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Ski pass wars head west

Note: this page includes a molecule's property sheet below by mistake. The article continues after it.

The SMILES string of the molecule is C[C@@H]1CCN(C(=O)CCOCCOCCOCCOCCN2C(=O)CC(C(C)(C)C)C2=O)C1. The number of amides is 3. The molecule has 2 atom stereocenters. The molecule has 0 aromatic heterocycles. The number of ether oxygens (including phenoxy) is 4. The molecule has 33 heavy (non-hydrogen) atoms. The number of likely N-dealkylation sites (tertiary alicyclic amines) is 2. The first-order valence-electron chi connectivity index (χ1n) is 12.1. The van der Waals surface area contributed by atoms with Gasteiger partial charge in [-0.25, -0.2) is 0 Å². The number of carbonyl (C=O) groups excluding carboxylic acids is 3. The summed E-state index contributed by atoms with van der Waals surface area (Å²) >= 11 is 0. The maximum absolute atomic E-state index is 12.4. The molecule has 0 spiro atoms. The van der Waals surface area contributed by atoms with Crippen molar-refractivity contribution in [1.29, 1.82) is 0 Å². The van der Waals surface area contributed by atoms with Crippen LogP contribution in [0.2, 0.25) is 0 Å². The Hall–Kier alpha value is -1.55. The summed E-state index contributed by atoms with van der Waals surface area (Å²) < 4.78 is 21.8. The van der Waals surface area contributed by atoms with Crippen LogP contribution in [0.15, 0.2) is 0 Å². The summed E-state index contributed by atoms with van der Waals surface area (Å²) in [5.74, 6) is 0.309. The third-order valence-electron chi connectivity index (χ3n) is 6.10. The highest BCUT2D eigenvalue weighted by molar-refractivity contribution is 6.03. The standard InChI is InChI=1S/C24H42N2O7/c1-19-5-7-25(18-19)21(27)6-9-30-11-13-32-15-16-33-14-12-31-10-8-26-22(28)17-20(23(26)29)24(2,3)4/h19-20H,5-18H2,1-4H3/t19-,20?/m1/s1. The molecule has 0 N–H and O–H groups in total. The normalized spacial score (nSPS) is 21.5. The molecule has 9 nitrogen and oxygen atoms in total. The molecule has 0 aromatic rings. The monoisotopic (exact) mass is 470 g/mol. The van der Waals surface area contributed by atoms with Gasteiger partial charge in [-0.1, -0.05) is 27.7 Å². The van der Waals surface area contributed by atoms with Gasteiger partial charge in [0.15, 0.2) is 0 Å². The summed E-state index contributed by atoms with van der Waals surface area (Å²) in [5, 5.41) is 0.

When’s the last time a trend was exported from Colorado to California? Usually it’s the other way around. Californians dictate our sense of style, buy up our real estate, and even tell us how to run our legal system (see the Kobe Bryant case).But one area where the Golden Staters lag is in skiing, especially when it comes to the art of mass marketing. Now Colorado’s discount season pass wars have gone west in a big way, and the ripple effects are just starting to be felt.Sure, Northstar at Tahoe and Sierra at Tahoe have had a discounted combo pass for three seasons now, but they’re owned by Vail-based Booth Creek Ski Holdings.And, yeah, Mammoth has been peddling cheapo passes for several years, but they’re owned by Intrawest, which first cut its teeth in the Buddy Pass wars in Colorado five years ago, selling discount passes at the Canadian company’s Copper Mountain ski area.Industry experts may try to tell you that low-priced passes first cropped up at Bogus Basin, Idaho, and technically, they’re right. But the arms race escalated to a fever pitch in Colorado when Winter Park fired the first salvo of ’70s prices for the ’97-98 ski season.Once Vail Resorts joined the fray, the discount season ski pass became the norm in the industry for areas anywhere close to major metro markets.In Vail, where the Colorado Pass sells for $319 and offers unlimited skiing at Arapahoe Basin, Keystone and Breckenridge and 10 days at Vail or Beaver Creek, that’s brought a shift from being predominantly a destination resort to catering heavily to day skiers.It’s also meant much larger crowds on weekends, parking and traffic snarls on key holidays and dwindling sales taxes due to more spend-thrift Front Range skiers who hit the slopes and then hit the highway.Vail Resorts CEO Adam Aron says his company, which owns Vail, Breckenridge, Beaver Creek, Keystone and now Heavenly Ski Resort on Lake Tahoe, pulls in $35 million a year in advance pass sales during the spring and fall, when it used to have a negative cash flow. That means discount passes are here to stay.Last season, its first year under Vail Resorts ownership, Heavenly launched its UltraPass for $299, including five day’s at the ski company’s four Colorado resorts, and saw its skier days and lift ticket sales increase 12.5 and 19.3 percent respectively.In April, Mammoth Mountain, which is primarily an in-state destination area serving the Southern California market, put a cap of 32,000 on its $399 Value Pass and sold out in 27 days. It also enjoyed its best season in 17 years, with 1.3 million skier days, third in the nation behind Vail and Breckenridge.Obviously, the affordable pass is gaining momentum in California, but it’s also having the same negative side effects Colorado has experienced. Asked why Mammoth imposed the cap last spring, communications coordinator Fleur Gilligan replies, “To preserve the on-mountain experience. We were finding that on our big holiday days we were getting too many people and it was too crowded.”That complaint has taken on a life of its own in Vail, where some merchants last spring floated the idea of imposing weekend restrictions on Colorado Passes. Fat chance, Vail execs responded (in so many words), because that would kill the program. Instead the company has restricted local use by imposing blackout days on Merchant Passes for years.Winter Park spokeswoman Joan Christensen says there are too many Colorado ski areas too close together for any of them to disarm in the pass wars.”We reserve the right to restrict ours, but we’ve found that in five years of doing it, we haven’t needed to. But we’re dividing the pie six or seven ways here, and (Mammoth) pretty much has a monopoly.”And, she adds, the passes, which typically have to be purchased in the spring or fall, represent too much guaranteed income for anyone to back off now. And snow riders like the idea of locking in early.”It’s the Home Shopping Network mentality,” says Christensen, whose Intrawest-run resort offers the Rocky Mountain Super Pass with Copper Mountain for $299. “Buy that emerald necklace now before it’s too late. And it works.”Less than 10 years ago, an unrestricted season pass at Vail sold for around $1,500. Its clientele was primarily destination, out-of-state skiers who stayed longer and spent more money in town. Vail still is about 65 percent destination, and with its Perfect 10 and Ski 3 Pass does offer deep discounts to fly-in skiers, but the number of day skiers on the slopes has skyrocketed in the past five years.Around Tahoe, which is about three hours from the massive metropolitan complex of the San Francisco Bay area, there are a number of ski areas arrayed around the lake competing for those drive-in skiers. But Heavenly’s chief competition in the area won’t play Vail Resorts’ game.”When you start to go down the Costco or Wal-Mart ski area road, where you’re trying to discount to the masses as opposed to catering to a clientele that respects your product, the backlash can be severe,” says Eric Brandt, marketing director for Squaw Valley, which is holding the line at Tahoe with $1,599 peak season passes.”What we have at Squaw Valley versus the rest of our local competitors is an attitude that a season pass is a special thing,” Brandt adds. “I think (the discount pass) devalues the overall value of what the skiing experience is for reasons of overcrowding and frustration by the general public, whether its drive-ups or fly-ins.”At some pint there’s going to be a backlash to the point where you’ve taking the skiing and snowboarding out of skiing and snowboarding.”Vail Resorts spokeswoman Kelly Ladyga says it’s time to drop the term “discounted season passes,” because the company offers deals to both day and destination skiers. And she argues that day skiers actually help bring in out-of-state skiers through word of mouth.”We have embraced, for four years now, and will continue to embrace Colorado skiers and snowboarders. They spend money at our resorts in winter and in summer, and they remain animportant influence for our destination markets in the sense that they spread word of mouth to friends, relatives and coworkers who live out of state on where to ski and ride,” Ladyga says.Gen Gunnarson, marketing director for Sierra and Northstar at Tahoe, says the passes have become an economic reality one that gives the Vail-based company’s clients a choice of two resorts on either side of the lake.”To us is not a bad thing that’s happening,” she says of the spread of the pass wars to California. “It’s actually really helped the resorts, especially in poor snow years.”